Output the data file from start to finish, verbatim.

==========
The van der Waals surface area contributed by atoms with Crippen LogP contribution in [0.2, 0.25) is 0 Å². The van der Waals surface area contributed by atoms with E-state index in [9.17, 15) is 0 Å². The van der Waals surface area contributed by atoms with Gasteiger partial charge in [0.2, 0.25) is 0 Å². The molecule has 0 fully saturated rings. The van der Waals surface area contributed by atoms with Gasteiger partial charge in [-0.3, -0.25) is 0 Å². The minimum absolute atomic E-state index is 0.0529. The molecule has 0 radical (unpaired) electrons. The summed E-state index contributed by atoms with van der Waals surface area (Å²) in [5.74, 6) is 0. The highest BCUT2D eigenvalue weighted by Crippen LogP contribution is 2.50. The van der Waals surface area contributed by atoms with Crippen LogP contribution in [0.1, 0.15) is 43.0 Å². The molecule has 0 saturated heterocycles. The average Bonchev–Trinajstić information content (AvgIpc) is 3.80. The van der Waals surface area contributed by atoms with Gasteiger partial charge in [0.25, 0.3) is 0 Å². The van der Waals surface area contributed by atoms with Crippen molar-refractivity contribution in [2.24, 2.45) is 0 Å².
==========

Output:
The van der Waals surface area contributed by atoms with Crippen LogP contribution in [0.2, 0.25) is 0 Å². The van der Waals surface area contributed by atoms with E-state index in [9.17, 15) is 0 Å². The van der Waals surface area contributed by atoms with Gasteiger partial charge in [0.2, 0.25) is 0 Å². The molecule has 0 fully saturated rings. The van der Waals surface area contributed by atoms with Gasteiger partial charge in [-0.3, -0.25) is 0 Å². The minimum absolute atomic E-state index is 0.0529. The molecule has 0 radical (unpaired) electrons. The summed E-state index contributed by atoms with van der Waals surface area (Å²) in [5.74, 6) is 0. The highest BCUT2D eigenvalue weighted by Crippen LogP contribution is 2.50. The van der Waals surface area contributed by atoms with Crippen LogP contribution in [0.1, 0.15) is 43.0 Å². The molecule has 0 saturated heterocycles. The average Bonchev–Trinajstić information content (AvgIpc) is 3.80. The van der Waals surface area contributed by atoms with Gasteiger partial charge in [0.25, 0.3) is 0 Å². The van der Waals surface area contributed by atoms with Crippen molar-refractivity contribution in [2.24, 2.45) is 0 Å².